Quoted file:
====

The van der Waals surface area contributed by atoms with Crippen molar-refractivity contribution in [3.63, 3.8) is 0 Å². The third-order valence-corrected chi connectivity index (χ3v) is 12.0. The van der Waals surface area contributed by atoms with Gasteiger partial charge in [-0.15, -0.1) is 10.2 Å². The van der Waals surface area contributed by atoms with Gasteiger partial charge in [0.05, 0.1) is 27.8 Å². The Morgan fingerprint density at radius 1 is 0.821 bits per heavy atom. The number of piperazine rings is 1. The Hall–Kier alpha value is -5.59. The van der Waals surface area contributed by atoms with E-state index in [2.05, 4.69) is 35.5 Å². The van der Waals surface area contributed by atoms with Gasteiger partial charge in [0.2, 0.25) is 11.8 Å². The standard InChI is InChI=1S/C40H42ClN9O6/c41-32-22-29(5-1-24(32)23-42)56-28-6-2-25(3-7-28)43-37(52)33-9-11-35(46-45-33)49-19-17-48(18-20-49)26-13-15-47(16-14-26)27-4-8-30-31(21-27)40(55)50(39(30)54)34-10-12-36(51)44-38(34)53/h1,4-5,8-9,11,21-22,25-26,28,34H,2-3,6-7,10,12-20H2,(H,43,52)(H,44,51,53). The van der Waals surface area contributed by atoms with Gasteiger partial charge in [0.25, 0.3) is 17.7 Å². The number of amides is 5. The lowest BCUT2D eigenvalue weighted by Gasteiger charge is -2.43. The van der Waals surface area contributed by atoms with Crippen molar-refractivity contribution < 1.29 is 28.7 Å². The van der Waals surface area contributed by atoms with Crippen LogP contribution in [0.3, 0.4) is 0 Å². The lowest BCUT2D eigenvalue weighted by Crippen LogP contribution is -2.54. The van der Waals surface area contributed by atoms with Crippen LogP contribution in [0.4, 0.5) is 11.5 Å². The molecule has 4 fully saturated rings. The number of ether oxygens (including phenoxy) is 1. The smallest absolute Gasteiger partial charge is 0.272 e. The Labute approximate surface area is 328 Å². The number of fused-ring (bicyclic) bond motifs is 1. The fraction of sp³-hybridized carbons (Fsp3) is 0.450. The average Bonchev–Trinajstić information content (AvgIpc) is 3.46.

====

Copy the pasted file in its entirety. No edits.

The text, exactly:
The van der Waals surface area contributed by atoms with Crippen molar-refractivity contribution in [3.63, 3.8) is 0 Å². The third-order valence-corrected chi connectivity index (χ3v) is 12.0. The van der Waals surface area contributed by atoms with Gasteiger partial charge in [-0.15, -0.1) is 10.2 Å². The van der Waals surface area contributed by atoms with Gasteiger partial charge in [0.05, 0.1) is 27.8 Å². The Morgan fingerprint density at radius 1 is 0.821 bits per heavy atom. The number of piperazine rings is 1. The Hall–Kier alpha value is -5.59. The van der Waals surface area contributed by atoms with E-state index in [2.05, 4.69) is 35.5 Å². The van der Waals surface area contributed by atoms with Gasteiger partial charge in [0.2, 0.25) is 11.8 Å². The standard InChI is InChI=1S/C40H42ClN9O6/c41-32-22-29(5-1-24(32)23-42)56-28-6-2-25(3-7-28)43-37(52)33-9-11-35(46-45-33)49-19-17-48(18-20-49)26-13-15-47(16-14-26)27-4-8-30-31(21-27)40(55)50(39(30)54)34-10-12-36(51)44-38(34)53/h1,4-5,8-9,11,21-22,25-26,28,34H,2-3,6-7,10,12-20H2,(H,43,52)(H,44,51,53). The van der Waals surface area contributed by atoms with Gasteiger partial charge in [0.25, 0.3) is 17.7 Å². The number of amides is 5. The lowest BCUT2D eigenvalue weighted by Gasteiger charge is -2.43. The van der Waals surface area contributed by atoms with Crippen molar-refractivity contribution < 1.29 is 28.7 Å². The van der Waals surface area contributed by atoms with Crippen LogP contribution in [0.3, 0.4) is 0 Å². The lowest BCUT2D eigenvalue weighted by Crippen LogP contribution is -2.54. The van der Waals surface area contributed by atoms with Crippen LogP contribution in [0.4, 0.5) is 11.5 Å². The molecule has 4 fully saturated rings. The number of ether oxygens (including phenoxy) is 1. The smallest absolute Gasteiger partial charge is 0.272 e. The Labute approximate surface area is 328 Å². The number of fused-ring (bicyclic) bond motifs is 1. The fraction of sp³-hybridized carbons (Fsp3) is 0.450. The average Bonchev–Trinajstić information content (AvgIpc) is 3.46.